WASHINGTON • Congressional investigations related to alleged Russian meddling in the 2016 US election are likely to be complicated or stalled by the appointment of former FBI director Robert Mueller as a special counsel investigating the same topic, despite pledges by some lawmakers to forge ahead.
Mr Mueller has resources and a mandate that lawmakers know they cannot match, and he is the only one who can bring criminal charges - except against the President himself. Not responding to his subpoenas also comes with the real threat of criminal prosecution.
Republican Senator Lindsey Graham, a member of the Senate Judiciary Committee, said his group would probably "have a hard time finding a lane now", and that when it comes to his panel's probe, Mr Mueller's appointment "probably well shuts it down".
But other lawmakers leading committee probes contended that Mr Mueller's appointment would do nothing to affect the scope of their investigations.
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"We've got a job to do, we've got an investigation to run and a report to write," said Republican Representative K. Michael Conaway, who is running the House Intelligence Committee's probe. "I don't believe it'll have an impact on us at all."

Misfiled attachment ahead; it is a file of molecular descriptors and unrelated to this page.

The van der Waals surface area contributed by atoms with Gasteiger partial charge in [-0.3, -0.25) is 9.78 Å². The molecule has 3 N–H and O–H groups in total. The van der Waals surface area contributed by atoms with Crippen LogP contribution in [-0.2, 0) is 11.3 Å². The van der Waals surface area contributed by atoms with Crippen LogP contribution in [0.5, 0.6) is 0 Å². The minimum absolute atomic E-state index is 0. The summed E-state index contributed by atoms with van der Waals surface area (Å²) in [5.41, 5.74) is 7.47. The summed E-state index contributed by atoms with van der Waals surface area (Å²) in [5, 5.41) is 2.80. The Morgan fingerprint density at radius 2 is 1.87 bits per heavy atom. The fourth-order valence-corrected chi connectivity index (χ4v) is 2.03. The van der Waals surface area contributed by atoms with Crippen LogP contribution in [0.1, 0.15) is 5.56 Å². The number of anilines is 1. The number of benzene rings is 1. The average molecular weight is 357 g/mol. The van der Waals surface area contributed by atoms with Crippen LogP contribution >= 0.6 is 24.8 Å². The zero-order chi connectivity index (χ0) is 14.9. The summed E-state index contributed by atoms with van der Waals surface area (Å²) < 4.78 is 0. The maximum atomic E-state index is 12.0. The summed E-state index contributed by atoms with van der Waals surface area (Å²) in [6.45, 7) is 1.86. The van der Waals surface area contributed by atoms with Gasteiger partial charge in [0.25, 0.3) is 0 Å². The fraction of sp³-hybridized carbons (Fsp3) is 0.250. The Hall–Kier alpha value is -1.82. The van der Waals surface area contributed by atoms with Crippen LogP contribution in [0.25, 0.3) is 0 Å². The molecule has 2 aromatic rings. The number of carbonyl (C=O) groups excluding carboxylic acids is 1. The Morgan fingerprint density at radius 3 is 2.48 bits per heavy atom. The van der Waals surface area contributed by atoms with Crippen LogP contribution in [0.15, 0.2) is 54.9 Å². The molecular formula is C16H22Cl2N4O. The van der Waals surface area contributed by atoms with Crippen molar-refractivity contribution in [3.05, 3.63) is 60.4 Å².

But behind closed doors, lawmakers are growing increasingly nervous that with Mr Mueller's rise, their committee probes may be pushed aside - especially if he chooses to pursue a broad inquiry encompassing everything from the earliest allegations of Russian hacks to the circumstances that led to the firing of former FBI director James Comey.
Justice Department officials said Mr Mueller would likely conduct his investigation almost entirely independent of Congress. But congressional investigators must take pains not to bump heads with the Federal Bureau of Investigation's inquiry.
Committee leaders have already been having talks with senior Justice Department officials to "deconflict" their efforts - but lawmakers worry that if Mr Mueller widens the scope of his investigation, they may have few witnesses at their disposal.
"Certainly, I think Congress' ability to investigate this process fully is going to be hampered," said Republican Senator Ron Johnson.
"How can you subpoena somebody to come to Congress when they're under criminal investigation? You can't," said Senator Graham, lamenting that "one of the biggest losers of this decision is public access".
The potential problems aren't confined to witnesses. Lawmakers are also worried about whether they can get access to information they need for their investigations.
During a briefing on Thursday with Deputy Attorney-General Rod Rosenstein, several senators on the Judiciary and Intelligence committees "raised concerns about access to information and processes that would be put in place for them to expeditiously get that information", said Senator Jeff Merkley. "I didn't hear anything that would give them assurance he would provide the access they need."